Some heads likely to roll as cricket chiefs meet

Published: Tuesday, April 3, 2007, 23:53 [IST]
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New Delhi:Coach Greg Chappell appears the most likely casualty when India's cricket chiefs meet later this week to pin the blame for the World Cup debacle.

Some former captains, including Sunil Gavaskar and Kapil Dev, will join the two-day session in Mumbai on Friday and Saturday to find out why India were ousted in the first round in the Caribbean.

The logical answer would be that Rahul Dravid's men were just not good enough. What else can one say of a team that failed to bat out 50 overs in 13 of its last 17 one-dayers on foreign soil.

Heads will roll. It is usually the preferred option of Indian cricket administrators during a crisis, so long as those heads do not belong to one of their own.

Indian cricket chief Sharad Pawar, a political heavyweight and a federal minister in Prime Minister Manmohan Singh's government, has promised to give Chappell a fair hearing this week.

Chappell, who will present his own report at the Mumbai meeting, may himself not seek renewel of his 300,000-dollar a year contract that ended with the World Cup exit, a source close to the coach told AFP.

The outspoken former Australian captain and batting great generated more heat, controversy and headlines in two years as coach than his genial predecessor John Wright did in five years on the job.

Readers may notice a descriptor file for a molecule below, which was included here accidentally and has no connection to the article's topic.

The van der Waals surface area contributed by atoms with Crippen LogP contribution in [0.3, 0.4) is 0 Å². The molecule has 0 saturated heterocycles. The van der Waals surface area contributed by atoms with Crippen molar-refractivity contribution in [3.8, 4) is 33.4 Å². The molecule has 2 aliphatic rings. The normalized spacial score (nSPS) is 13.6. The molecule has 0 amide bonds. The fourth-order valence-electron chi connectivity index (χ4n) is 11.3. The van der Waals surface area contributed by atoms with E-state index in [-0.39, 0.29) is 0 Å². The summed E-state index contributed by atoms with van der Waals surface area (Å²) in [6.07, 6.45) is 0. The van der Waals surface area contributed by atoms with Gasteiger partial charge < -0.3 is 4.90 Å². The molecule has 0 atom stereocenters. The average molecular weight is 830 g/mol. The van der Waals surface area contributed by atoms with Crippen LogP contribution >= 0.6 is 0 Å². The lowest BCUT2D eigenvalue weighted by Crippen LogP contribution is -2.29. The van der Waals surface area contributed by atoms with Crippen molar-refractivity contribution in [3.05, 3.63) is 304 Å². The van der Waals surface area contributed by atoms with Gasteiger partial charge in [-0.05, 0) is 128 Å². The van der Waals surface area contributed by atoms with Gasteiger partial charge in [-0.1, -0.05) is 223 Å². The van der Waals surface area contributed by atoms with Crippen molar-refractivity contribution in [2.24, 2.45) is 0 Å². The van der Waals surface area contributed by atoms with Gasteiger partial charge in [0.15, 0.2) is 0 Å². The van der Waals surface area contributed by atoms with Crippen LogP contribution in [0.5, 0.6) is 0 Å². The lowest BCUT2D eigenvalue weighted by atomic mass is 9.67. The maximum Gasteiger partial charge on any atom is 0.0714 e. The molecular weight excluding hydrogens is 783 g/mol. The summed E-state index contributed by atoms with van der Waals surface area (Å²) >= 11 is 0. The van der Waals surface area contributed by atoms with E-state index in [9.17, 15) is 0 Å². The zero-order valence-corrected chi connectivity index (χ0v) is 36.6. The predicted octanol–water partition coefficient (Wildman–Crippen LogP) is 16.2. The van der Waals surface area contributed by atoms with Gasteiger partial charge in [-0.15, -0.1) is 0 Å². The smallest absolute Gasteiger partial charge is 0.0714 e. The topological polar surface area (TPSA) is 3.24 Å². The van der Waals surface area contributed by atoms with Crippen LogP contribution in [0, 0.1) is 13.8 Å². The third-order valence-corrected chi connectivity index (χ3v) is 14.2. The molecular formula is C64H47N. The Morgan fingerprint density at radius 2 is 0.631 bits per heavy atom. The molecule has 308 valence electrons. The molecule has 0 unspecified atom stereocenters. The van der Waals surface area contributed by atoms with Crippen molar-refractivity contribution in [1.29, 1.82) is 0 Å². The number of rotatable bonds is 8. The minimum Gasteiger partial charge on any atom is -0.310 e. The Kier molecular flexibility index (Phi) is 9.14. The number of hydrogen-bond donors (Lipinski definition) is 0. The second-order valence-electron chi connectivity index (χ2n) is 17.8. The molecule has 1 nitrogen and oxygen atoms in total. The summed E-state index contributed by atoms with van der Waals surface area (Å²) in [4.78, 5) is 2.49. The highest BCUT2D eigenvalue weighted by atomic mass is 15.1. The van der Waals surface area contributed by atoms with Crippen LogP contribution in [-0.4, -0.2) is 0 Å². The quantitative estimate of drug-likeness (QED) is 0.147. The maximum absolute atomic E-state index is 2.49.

Chappell became the media's whipping boy early in his tenure when criticism of Sourav Ganguly's laid-back attitude saw the country's most successful captain being thrown out of the team.

Chappell's displeasure at the exclusion of juniors like Suresh Raina for the World Cup, as revealed in a text message to a journalist, raised the heckles of both the selectors and senior players.

"If Greg had his way, even Sachin Tendulkar would have been dropped," the Kolkata-based Telegraph newspaper quoted an unnamed selector as saying.

In hindsight, Chappell may have been right since neither Tendulkar, one-day cricket's most successful batsman, nor the other experienced players managed to take India past the first round.

Influential cricket officials believe the team has not moved forward in the two years that Chappell has been coach. Many say the 2003 World Cup finalists have fallen behind other teams.

Will Dravid remain captain? Will Tendulkar and other seniors like Ganguly and Virender Sehwag retain their places even as calls from the media and public for their ouster get louder?

Quick decisions are needed since India are due to visit Bangladesh in May for two Tests and three one-dayers, a tour that has assumed greater significance since Bangladesh's stunning win over the Indians at the World Cup.

A recent CNN-IBN television poll of 60 former and current first-class cricketers showed that a majority wanted Chappell and Dravid to continue, but hoped Tendulkar will quit one-day cricket to concentrate on Tests.

Chappell secured 48 percent of the votes, followed by former India star Mohinder Amarnath with 30 percent. Renowned Australian coaches John Buchanan and Dav Whatmore managed just two percent votes each.

Dravid was favoured as captain by 86 percent of the cricketers, but 56 percent of those polled wanted Tendulkar to play only Test cricket, while 33 percent felt he should quit the game altogether.

Meanwhile, officials will continue to milk the cash cow, irrespective of the team's performance.

India are scheduled to play 15 Tests and a minimum of 40 one-dayers at home and abroad over the next 12 months, besides the inaugural Twenty20 World Cup in South Africa in September.

Win or lose, the bean counters will still have the final say in Indian cricket because the World Cup debacle will soon be a forgotten chapter.


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